The two main roles of historic ninjas were espionage and strategy. Change Ninjas gather intelligence about the organization around them and figuring out ways (a.k.a. strategies) to influence the organization (most often indirectly). After peacefully living in the current system, Change Ninjas can jump out of their camouflaged position once opposition to change has been reduced.
Some budget is available? Shed the camouflage and make a strong case for directing it toward the growth project. A team needs a new member? Make sure to nominate someone who is sympathetic to the changes that need to take place.
Why the camouflage? Shepard says it best. He “counsels against self sacrifice on behalf of a cause that you do not wish to be your last.” Risks are necessary but make sure that they are “taken as part of a purposeful strategy of change, and appropriately timed and hedged. When they are taken under such circumstances, one is very much alive.”
When you need to make a major change, become a Change Ninja and live to fight another day!
Need some ‘Introduction to Change Ninja training’? Johannes Mutzke and I will be teaching a our Leading Change class in the Upstate of South Carolina on November 13. More information is available here and you can register here. Would love to see you there!
Not in the Greenville, SC area? Check out my book on the three types of people that are key to every change.
Photo Credit: https://pixabay.com/en/ninja-laptop-typing-notebook-155848/
Is helping others change an art or a science?
I think it’s both! I recently spent a few minutes talking with Jeff Skipper of the Association of Change Management about the Certified Change Management Professional™ (CCMP™) certification. I was beta participant and one of the first 75 people in the world to obtain complete the coursework pass the test, and become certified.
Interested in more information? Check out the video of our discussion!
Theodore Roosevelt, the 26th President of the United States, is consistently ranked as one of the greatest U.S. Presidents. In fact, he’s held in such high regard that his face is carved into Mount Rushmore in South Dakota alongside three other great presidents.
However, did you know that he had a pretty incredible number of setbacks?
- He suffered from asthma as a child
- Roosevelt’s first wife died two days after giving birth…and his mother died the same day in the same house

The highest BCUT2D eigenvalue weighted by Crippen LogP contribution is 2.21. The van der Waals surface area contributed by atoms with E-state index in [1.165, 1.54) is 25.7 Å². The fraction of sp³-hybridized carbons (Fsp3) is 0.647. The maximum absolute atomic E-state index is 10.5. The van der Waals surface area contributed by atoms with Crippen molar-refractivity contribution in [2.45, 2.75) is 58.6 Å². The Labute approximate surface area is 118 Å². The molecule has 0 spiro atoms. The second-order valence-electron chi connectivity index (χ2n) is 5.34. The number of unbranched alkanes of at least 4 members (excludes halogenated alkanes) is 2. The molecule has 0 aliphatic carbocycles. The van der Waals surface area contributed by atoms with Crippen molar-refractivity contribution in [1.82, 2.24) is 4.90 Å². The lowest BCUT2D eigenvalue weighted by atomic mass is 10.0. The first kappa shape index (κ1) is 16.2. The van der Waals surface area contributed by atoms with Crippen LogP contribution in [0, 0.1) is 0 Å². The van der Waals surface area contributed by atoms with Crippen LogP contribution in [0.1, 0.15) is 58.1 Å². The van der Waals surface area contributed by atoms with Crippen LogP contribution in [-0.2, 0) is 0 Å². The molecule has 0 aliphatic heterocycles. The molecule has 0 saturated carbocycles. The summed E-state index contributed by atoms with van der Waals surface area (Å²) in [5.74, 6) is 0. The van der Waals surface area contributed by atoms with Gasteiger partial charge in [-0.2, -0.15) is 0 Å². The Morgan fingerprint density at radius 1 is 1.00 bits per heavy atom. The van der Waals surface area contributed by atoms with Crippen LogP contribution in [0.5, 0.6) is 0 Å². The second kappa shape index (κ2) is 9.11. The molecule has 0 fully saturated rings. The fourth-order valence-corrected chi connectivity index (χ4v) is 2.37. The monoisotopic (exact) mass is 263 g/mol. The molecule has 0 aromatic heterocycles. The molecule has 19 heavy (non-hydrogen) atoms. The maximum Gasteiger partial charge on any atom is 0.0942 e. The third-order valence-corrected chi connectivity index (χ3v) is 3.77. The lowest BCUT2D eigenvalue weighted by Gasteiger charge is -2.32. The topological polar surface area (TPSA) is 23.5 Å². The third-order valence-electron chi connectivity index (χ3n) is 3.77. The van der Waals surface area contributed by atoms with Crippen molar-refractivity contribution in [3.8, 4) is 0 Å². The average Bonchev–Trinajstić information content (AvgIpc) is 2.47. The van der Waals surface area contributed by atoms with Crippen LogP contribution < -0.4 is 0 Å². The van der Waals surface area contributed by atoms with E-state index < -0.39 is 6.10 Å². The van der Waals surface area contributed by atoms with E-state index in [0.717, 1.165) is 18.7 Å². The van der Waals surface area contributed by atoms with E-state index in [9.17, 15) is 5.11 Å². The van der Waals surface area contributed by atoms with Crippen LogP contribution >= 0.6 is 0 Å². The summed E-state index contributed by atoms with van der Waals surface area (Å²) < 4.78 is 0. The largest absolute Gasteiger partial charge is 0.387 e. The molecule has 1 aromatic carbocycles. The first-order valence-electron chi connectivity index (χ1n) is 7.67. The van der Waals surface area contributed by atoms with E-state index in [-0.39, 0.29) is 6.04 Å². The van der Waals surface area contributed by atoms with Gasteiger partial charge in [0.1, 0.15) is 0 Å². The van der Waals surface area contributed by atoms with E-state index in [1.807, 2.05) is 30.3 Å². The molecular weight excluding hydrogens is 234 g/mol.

- After those dual tragedies, he became a cattle rancher in the Dakotas…and blizzards destroyed his herd
- He won his first election (New York State Assembly) and lost his second (New York City Mayor)
His exploits became legendary after these potentially devastating losses. He became the equivalent of Secretary of the Navy, formed the famous Rough Riders, served as Governor of New York, U.S. Vice President, and U.S. President. While President, he ordered construction of the Panama Canal AND won the Nobel Peace Prize.
How did Roosevelt progress from the early setbacks in his life? I found this quote that really challenges me:
In any moment of decision, the best thing you can do is the right thing, the next best thing is the wrong thing, and the worst thing you can do is nothing. – Theodore Roosevelt
Today, I’m striving to do SOMETHING…and I hope you will too!
photo credit: mentalfloss.com
A few weeks into the new year, people are trying valiantly to keep their resolutions. Some even look to others as accountability partners or coaches. Those types of people can make a huge difference in our lives. However, individual commitment is the most important key to success. Let’s take a look at our friend, the egg.
If broken from the outside, a life ends…
but if it is broken from the inside…
a life begins!
So, when you want to see yourself make a change or help others, remember, the big changes in life start from the inside!
We’re all surrounded by Visionaries, Builders, and Maintainers. The next three posts will describe one of each of the three types in the world of football. Today, we’ll be talking about a famous Builder, Urban Meyer.
As a reminder, Builders like to ‘construct’ things (people, organizations, processes, relationships) until they no longer see opportunities for improvement. Then, it’s time to find something else to build.
Love him or hate him, Meyer’s name is synonymous with success in College Football. In the last 10 years, he has two undefeated seasons (Utah – 2004 and Ohio State – 2012) and two National Championships (Florida – 2006 and 2008). The success of 2012 has led to great expectations for 2013. Since Meyer has dealt with this before (I mean, the guy won two National Championships in three years!), you might think maintaining success is easy for him. Not so fast.
Building takes passion and energy. Maintenance is awful. It’s nothing but fatigue. Once you reach the top, maintaining that beast is awful – Urban Meyer
Meyer sure sounds like a Builder to me. He’s energized by building a new program (Ohio State is his fourth(!) turnaround). At the same time, he realizes that maintaining is hard (even life threatening).
With success that has come via shady talent, Meyer is a polarizing figure who doesn’t seem to put down roots for long. If he has a couple more successful seasons with the Buckeyes, I won’t be surprised if he finds the stress of maintaining too much to deal with. Then, if he continues his Builder behavior, he will go looking for a new challenge. Maybe the NFL?